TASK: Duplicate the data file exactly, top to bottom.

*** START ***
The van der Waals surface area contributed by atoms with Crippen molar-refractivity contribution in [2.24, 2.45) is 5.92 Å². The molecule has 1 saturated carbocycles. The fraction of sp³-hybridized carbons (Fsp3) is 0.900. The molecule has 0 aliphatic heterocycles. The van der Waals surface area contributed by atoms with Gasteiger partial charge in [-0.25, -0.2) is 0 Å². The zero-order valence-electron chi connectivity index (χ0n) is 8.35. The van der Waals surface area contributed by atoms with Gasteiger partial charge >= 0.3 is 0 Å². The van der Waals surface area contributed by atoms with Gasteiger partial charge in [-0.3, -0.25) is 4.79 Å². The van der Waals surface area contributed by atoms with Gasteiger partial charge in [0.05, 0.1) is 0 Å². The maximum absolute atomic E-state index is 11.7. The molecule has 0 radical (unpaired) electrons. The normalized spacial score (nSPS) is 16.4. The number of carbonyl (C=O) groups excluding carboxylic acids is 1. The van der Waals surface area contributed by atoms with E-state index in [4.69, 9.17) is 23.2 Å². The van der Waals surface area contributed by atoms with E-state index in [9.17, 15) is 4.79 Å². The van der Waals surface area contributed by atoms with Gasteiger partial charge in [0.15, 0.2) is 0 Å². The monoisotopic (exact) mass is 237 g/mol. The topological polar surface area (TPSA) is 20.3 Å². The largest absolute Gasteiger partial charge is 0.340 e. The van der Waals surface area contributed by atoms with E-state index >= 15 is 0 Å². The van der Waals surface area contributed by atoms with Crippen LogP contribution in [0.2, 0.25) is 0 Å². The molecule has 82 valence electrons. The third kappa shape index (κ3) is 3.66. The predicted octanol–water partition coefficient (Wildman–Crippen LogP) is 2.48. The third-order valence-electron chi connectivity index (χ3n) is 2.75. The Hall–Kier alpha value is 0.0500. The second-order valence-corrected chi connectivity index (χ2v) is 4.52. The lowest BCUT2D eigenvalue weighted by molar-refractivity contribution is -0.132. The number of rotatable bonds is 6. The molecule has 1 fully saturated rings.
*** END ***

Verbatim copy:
The van der Waals surface area contributed by atoms with Crippen molar-refractivity contribution in [2.24, 2.45) is 5.92 Å². The molecule has 1 saturated carbocycles. The fraction of sp³-hybridized carbons (Fsp3) is 0.900. The molecule has 0 aliphatic heterocycles. The van der Waals surface area contributed by atoms with Gasteiger partial charge in [-0.25, -0.2) is 0 Å². The zero-order valence-electron chi connectivity index (χ0n) is 8.35. The van der Waals surface area contributed by atoms with Gasteiger partial charge >= 0.3 is 0 Å². The van der Waals surface area contributed by atoms with Gasteiger partial charge in [-0.3, -0.25) is 4.79 Å². The van der Waals surface area contributed by atoms with Gasteiger partial charge in [0.05, 0.1) is 0 Å². The maximum absolute atomic E-state index is 11.7. The molecule has 0 radical (unpaired) electrons. The normalized spacial score (nSPS) is 16.4. The number of carbonyl (C=O) groups excluding carboxylic acids is 1. The van der Waals surface area contributed by atoms with E-state index in [4.69, 9.17) is 23.2 Å². The van der Waals surface area contributed by atoms with E-state index in [9.17, 15) is 4.79 Å². The van der Waals surface area contributed by atoms with Gasteiger partial charge in [0.15, 0.2) is 0 Å². The monoisotopic (exact) mass is 237 g/mol. The topological polar surface area (TPSA) is 20.3 Å². The largest absolute Gasteiger partial charge is 0.340 e. The van der Waals surface area contributed by atoms with E-state index >= 15 is 0 Å². The van der Waals surface area contributed by atoms with Crippen LogP contribution in [0.2, 0.25) is 0 Å². The molecule has 82 valence electrons. The third kappa shape index (κ3) is 3.66. The predicted octanol–water partition coefficient (Wildman–Crippen LogP) is 2.48. The third-order valence-electron chi connectivity index (χ3n) is 2.75. The Hall–Kier alpha value is 0.0500. The second-order valence-corrected chi connectivity index (χ2v) is 4.52. The lowest BCUT2D eigenvalue weighted by molar-refractivity contribution is -0.132. The number of rotatable bonds is 6. The molecule has 1 fully saturated rings.